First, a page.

Peaceful Divorce

Here is a great article by our dear member Rosalind Sedacca, CCT. It's a must read!
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Preparing to break the news to your kids that you’re divorcing their other parent? Feeling insecure about how to broach the subject? Wondering how much to share? How your children will react? How to handle their questions? How to deal with your special circumstances? What the experts suggest?

Well you’re not alone.

Talking about divorce to your children is tough. You don’t want to make mistakes you will regret.

There are many common mistakes parents make at this time. Learn four of the most important ones so you can avoid them.

* Pressuring children to make choices. Most kids feel torn when asked to choose between their parents. Don’t put them in that position.

* Neglecting to tell your kids that they are not at fault. Don’t assume your children understand that they are victims in your divorce. Remind them frequently that they bare no blame in any way related to your divorce – even and especially if you are fighting with their other parent about them.

* Sharing information only adults should be aware of. Parents often do this to bond with their children or try to win them over. It creates a burden that children shouldn’t have to bear. Talk to adults about adult issues.

* Using your children as spies. Don’t ask and expect your kids to tell you secrets about their other parent’s life and home. It makes them feel uncomfortable and puts enormous pressure on them. They’ll resent you for it.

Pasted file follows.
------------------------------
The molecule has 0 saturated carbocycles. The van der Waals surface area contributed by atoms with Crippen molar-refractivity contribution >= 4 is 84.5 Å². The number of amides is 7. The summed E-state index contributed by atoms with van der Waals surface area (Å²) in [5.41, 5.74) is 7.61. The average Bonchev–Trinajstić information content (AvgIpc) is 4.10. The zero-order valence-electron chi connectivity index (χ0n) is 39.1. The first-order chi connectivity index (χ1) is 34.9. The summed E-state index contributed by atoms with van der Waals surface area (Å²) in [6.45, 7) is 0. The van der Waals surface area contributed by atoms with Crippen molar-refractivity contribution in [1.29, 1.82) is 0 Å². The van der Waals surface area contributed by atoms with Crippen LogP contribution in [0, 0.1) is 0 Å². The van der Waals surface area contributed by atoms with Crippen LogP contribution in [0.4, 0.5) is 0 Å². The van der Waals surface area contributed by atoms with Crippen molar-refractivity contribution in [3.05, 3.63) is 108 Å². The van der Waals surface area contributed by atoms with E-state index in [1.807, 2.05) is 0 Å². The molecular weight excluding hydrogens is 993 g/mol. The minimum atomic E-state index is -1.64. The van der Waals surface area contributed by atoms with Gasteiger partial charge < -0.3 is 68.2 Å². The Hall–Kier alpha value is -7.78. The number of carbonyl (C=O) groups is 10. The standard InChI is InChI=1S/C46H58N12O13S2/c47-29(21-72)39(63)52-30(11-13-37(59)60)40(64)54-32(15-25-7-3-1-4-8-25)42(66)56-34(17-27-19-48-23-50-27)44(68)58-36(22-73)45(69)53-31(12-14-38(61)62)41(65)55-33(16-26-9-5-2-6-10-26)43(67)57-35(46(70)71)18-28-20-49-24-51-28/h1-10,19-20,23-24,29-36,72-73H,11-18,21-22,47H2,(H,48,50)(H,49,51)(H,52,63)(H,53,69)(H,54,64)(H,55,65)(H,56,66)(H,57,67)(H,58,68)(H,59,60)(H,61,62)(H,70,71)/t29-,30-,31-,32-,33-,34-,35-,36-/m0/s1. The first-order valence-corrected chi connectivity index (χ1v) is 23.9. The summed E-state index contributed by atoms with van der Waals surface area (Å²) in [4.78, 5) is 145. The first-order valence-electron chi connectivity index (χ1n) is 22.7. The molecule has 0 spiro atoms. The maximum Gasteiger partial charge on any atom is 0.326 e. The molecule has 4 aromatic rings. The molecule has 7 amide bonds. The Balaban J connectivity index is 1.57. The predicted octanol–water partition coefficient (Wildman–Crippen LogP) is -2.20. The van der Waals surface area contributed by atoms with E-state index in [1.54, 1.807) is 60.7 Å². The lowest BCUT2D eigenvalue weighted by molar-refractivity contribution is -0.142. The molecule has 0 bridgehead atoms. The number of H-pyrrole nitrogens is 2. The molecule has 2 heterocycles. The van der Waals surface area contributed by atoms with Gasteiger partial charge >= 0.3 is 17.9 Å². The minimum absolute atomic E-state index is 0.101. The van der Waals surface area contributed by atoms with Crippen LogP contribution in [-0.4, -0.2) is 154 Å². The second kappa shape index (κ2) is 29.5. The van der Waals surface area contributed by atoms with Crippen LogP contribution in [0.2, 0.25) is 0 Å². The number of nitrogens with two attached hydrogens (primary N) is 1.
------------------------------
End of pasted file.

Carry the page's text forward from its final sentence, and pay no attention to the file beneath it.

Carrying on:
Fortunately you can reach out to many different professionals to help you if you’re not positive about how best to approach your children. Speak to a divorce coach, parenting coordinator, mediator or therapist who specializes in this subject.

Find an attorney who practices Peaceful Divorce or Collaborative Law which will result in more positive, cooperative outcomes. Seek the advice of parenting coaches, school counselors, clergy and other professionals. Don’t forget the many valuable books and articles on this topic.

Whatever you do, prepare yourself in advance when talking to your children. Be aware of the impact of your words on their innocent psyches. Avoid the mistakes we have discussed. Think before you leap and give your family a sound foundation on which to face the changes ahead with security, compassion and love.

* * *

Rosalind Sedacca, Founder of the Child-Centered Divorce Network, is the author of How Do I Tell the Kids … about the Divorce? A Create-a-Storybook™ Guide to Preparing Your Children – with Love! To learn more about the ebook, visit http://www.howdoitellthekids.com. For free articles, her free ezine, coaching services and other valuable resources for parents, visit: www.childcentereddivorce.com.

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Comment by berna lee on September 2, 2009 at 3:13am
Thanks for sharing with us a very informative article. We have to keep in mind the url=http://www.divorceguide.com/free-divorce-advice/children-and-divorce/what-effect-does-a-divorce-have-on-a-child.html]effect of divorce on children[/url]. We have to be extra sensitive on how to tell our kids about the divorce. re the departing parent will be living and when they will be seeing him or her, the better. Children need to be secured with a quality relationship with their parents, even though they won’t be living under the same roof.

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